Scottish independence: The financial implications

From United Kingdom Sep 15 2014 @ 17:34

International Adviser considers six potential financial implications of a "Yes" vote to Scottish...
view article

CITIC and former directors facing legal action over losses to 4,500 investors

From Asia Sep 12 2014 @ 12:10

State-owned Chinese conglomerate CITIC and five of its former directors are facing legal...
view article






Source launches new ETF to track Japan index

Source launches new ETF to track Japan index The latest product to emerge from the pipeline of exchange traded product provider...
view article

Scottish independence: The financial...

From United Kingdom Sep 15 2014 @ 17:34

LGIM launches multi-asset retirement fund

From Products Sep 15 2014 @ 17:32

MORE FROM Products


T. Rowe Price bolsters European team

T. Rowe Price bolsters European teamT. Rowe Price has appointed Philippe Goettmann as it looks to expand its presence...
view article

Clarien appoints director for LatAm expansion

From People Sep 15 2014 @ 14:43

Pressure on GCC employers to outsource benefits...

From Middle East Sep 15 2014 @ 12:51



HMRC issues first accelerated payment notices

HMRC issues first accelerated payment noticesHM Revenue & Customs has issued its first accelerated payment notices to suspected...
view article

Julius Baer contests claims over missing 'Cold...

From Europe Sep 15 2014 @ 12:12

Schroders appoints head of Europe product and...

From People Sep 15 2014 @ 10:28

MORE FROM Tax & Regulation

Simon Danaher

Financial Transactions tax approved by European Commission

From Europe Jan 22 2013 BY: Simon Danaher , Online Editor , International Adviser

Add to My News Comments (1)

Add to My News Print

Add to My News

add to twitter

add to linkedin

The European Commission has given the green light to 11 member countries, including Germany and France, to go ahead with a planned Financial Transaction tax, a controversial move over which some business leaders have concerns.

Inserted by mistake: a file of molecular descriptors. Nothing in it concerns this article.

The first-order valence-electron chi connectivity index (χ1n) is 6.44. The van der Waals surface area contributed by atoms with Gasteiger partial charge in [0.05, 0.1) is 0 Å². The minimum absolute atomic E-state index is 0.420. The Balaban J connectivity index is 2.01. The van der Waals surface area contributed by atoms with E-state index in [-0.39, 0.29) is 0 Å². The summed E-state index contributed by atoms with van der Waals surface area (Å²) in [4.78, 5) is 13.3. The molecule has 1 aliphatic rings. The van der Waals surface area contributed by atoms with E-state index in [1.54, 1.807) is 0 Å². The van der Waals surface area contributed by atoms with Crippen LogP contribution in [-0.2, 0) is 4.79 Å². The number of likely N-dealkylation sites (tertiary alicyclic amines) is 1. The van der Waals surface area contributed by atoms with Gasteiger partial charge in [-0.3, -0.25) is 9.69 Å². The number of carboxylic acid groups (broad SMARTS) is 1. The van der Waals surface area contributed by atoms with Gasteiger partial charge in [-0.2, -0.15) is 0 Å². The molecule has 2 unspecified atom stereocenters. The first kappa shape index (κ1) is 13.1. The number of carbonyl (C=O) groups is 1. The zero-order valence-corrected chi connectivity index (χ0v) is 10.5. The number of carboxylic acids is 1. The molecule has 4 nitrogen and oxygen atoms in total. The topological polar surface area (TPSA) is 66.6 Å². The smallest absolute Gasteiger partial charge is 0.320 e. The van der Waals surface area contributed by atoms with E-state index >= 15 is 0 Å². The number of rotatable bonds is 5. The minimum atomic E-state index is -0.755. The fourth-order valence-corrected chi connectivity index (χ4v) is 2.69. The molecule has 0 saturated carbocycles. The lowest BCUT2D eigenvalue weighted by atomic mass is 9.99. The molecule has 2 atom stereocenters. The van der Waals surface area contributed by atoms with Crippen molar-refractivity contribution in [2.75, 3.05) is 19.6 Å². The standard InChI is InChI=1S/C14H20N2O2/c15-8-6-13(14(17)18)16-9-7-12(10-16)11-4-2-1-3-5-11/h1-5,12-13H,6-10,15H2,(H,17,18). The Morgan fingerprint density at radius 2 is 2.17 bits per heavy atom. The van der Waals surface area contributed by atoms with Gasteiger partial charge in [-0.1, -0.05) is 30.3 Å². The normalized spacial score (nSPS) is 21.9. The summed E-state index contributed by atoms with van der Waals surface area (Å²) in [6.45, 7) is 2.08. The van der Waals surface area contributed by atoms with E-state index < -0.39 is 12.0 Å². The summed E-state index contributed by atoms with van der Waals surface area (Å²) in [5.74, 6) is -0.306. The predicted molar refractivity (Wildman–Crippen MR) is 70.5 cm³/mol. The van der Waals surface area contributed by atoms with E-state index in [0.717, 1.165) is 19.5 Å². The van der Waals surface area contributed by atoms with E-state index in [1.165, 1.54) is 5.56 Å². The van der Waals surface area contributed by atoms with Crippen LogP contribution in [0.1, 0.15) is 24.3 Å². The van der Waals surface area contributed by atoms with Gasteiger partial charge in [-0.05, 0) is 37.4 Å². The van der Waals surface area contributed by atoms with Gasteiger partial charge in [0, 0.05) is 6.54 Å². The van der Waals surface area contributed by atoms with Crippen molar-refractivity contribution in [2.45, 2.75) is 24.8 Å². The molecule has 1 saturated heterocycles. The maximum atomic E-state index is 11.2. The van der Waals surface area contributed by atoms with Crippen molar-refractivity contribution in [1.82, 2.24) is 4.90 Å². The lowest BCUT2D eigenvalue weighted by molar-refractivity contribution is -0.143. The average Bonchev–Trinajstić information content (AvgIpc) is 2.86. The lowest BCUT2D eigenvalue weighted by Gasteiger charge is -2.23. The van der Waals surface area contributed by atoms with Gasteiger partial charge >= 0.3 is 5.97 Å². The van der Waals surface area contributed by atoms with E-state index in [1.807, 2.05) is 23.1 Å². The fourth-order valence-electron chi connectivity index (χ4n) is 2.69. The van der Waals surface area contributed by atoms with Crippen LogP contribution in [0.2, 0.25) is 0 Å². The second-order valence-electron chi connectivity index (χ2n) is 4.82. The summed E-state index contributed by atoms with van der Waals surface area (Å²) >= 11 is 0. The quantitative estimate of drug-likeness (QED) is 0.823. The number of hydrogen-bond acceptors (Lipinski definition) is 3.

In a statement, the EU Commission said a group of countries representing about two thirds of the European Union’s GDP will, “for the first time ever”, be able to apply this tax at a regional level “answering the long-time calls of their citizens”.

The UK is one of 15 countries which will not be implementing the Financial Transactions tax.

Announcing the agreement, Algirdas Šemeta commissioner responsible for tax at the EC, also urged other countries to sign up for the Financial Transaction tax and commended those who had.

“Today is a milestone in global tax history... there is everything to gain from being part of an EU approach to the financial transactions tax,” said Šemeta.

“The considerable new revenues it will generate can be used for growth-friendly investment, and to support wider policy commitments such as development. Taxation will become fairer, as the financial sector makes a proper contribution to public finances and the costs of the crisis.”

Šemeta added that the single market will be strengthened “as a patchwork of national approaches is replaced with one harmonised FTT”.

Angela Foyle, tax partner at BDO, questioned whether this would in fact create the harmony Šemeta describes.

“I can’t see the UK changing its stance, unless the rest of the world also implements the tax. The current agreement could reduce liquidity in the markets and adversely affect the wider economy, as international businesses will find it more expensive to do normal business hedging transactions.

“When a similar tax was imposed on Sweden in the eighties, there was a reduction in home market liquidity and increased volatility as a result, will we see a similar problem unfold with the current tax?

“Should the 11 member states decide not to adopt a ‘pan-EU model’ and instead tailor the proposal to their country-specific needs, both the complexity and the cost of compliance and for all parties involved will increase. This FTT might well be raising more revenue, but at what cost?”

Add to My News Comments (1)

Add to My News Print

Add to My News

add to twitter

add to linkedin


Have your say

Have your say!

Please sign in or register here to leave a comment. Registration is free and only takes a few moments.

Sam De Zoysa

Opinion Former

Posted by Sam De Zoysa
on Jan 22 2013 @ 17:40

The financial illiteracy of the EC boggles the mind. Purely ideological and hang the consequences.

Only benefit is more business for London, but a larger slice of a smaller cake.

Share us on Twitter

Join the community

Join us on Linked In

Inform your colleagues

Switch to our mobile site

News on the go

Back tot he top of the page

Just click here...